Finally, in the April 13, 2010 New York Times article entitled Banks Making Big Profits From Tiny Loans, micro-loan lending practices in several South American countries were revealed to the dismay of many believers. With the World Bank and several well-known donor organizations supporting micro-loan lenders, the general perception has been that it is one of the most effective ways of making capital available to the poor to start businesses and come out of poverty. So much has been written about the virtues of micro-credit that the general public is led to believe that it might be the long-sought panacea for poverty alleviation.
The New York Times article made it known that most micro-loans in South America charge annual interest rates in excess of 75%, with the global average rate around 37%. Even well-known micro-loan donors like Kiva has been funding loans that charge over 80%. Yet, they all make claims that borrowers are mostly poor people, and they succeed in starting and sustaining businesses. Further, they assert that poor people are highly credit worthy and over 99% of the borrowers repay the loans in full. Gaining support from financial institutions, international agencies and even major donors, the for-profit microcredit industry has built up a fairly large business in billions of dollars on the backs of those just above the poverty level and very small businesses. Even major media organizations such as the New York Times have been touting the virtue of micro-loans in their editorials as well as with examples of spectacular success stories among a small number of recipients of micro-loans.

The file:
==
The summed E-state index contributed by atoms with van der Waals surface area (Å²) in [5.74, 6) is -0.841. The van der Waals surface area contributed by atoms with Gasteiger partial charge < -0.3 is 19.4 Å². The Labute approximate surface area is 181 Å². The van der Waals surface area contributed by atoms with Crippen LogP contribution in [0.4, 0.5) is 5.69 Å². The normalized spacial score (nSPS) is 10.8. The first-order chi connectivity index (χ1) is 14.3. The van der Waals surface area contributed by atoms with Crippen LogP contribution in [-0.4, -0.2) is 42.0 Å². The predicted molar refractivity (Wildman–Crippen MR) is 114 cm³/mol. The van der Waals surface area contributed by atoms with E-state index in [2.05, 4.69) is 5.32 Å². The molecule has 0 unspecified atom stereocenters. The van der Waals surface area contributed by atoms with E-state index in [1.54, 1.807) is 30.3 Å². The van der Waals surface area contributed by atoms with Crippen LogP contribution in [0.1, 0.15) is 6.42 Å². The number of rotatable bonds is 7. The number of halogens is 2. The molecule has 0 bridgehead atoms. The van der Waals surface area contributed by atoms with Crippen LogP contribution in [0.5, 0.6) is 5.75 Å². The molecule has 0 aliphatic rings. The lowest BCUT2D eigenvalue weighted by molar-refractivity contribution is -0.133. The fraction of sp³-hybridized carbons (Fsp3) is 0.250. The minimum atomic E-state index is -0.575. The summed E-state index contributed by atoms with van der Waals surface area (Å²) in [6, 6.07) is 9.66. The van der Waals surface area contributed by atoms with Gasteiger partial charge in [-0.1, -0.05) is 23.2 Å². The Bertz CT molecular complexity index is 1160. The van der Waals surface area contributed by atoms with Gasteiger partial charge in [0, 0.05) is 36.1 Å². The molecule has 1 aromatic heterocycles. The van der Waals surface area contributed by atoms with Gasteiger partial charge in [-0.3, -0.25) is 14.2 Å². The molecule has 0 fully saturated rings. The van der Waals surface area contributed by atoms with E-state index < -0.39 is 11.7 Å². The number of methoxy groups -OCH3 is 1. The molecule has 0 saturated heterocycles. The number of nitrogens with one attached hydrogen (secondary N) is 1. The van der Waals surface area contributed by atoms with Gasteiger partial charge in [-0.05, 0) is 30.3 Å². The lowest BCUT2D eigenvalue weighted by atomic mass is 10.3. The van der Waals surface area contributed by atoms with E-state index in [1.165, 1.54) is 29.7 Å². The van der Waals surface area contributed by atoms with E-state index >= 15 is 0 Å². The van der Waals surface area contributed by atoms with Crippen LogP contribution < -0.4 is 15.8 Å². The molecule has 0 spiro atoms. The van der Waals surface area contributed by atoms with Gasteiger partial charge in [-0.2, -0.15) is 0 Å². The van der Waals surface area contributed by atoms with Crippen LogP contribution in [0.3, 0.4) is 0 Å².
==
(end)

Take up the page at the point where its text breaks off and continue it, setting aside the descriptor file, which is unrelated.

Even those claiming more reasonable interest rates – say, around 2% per month – are not telling the truth. It is common practice in India to make micro-credit available at a monthly charge of 2-3% on the original principal, without making any adjustment for declining balances. For example, a borrower of $100 in equivalent rupees is given $88 initially at the start of the loan, deducting $10 toward initial principal repayment and $2 in interest. In each successive month for the next 9 months, repayment of $12 is required -- $10 toward principal and $2 toward interest. This micro-loan is usually described as a 2% interest loan for 10 months, or at an annual rate of 24%, when in fact the effective rate is 51.30%.
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a) Most micro-loans are made to those above the internationally defined poverty level of $2 per day.
b) Most micro-loans to small businesses and individuals charge exorbitantly high interest rates, and these loans do not result it sustainable businesses. In a majority of cases, these loans end up forcing the borrower to seek even higher interest loans from local money lenders to make repayments.
c) Many micro-credit lenders use unethical and illegal practices to pressurize borrowers to make repayments.
In conclusion, micro-credit as practiced today does not directly address poverty, and in many cases, results in creating greater indebtedness on the part of borrowers.
I have written extensively on the above observations and conclusions in my previously published papers, and hence, I end this one without further elaboration.
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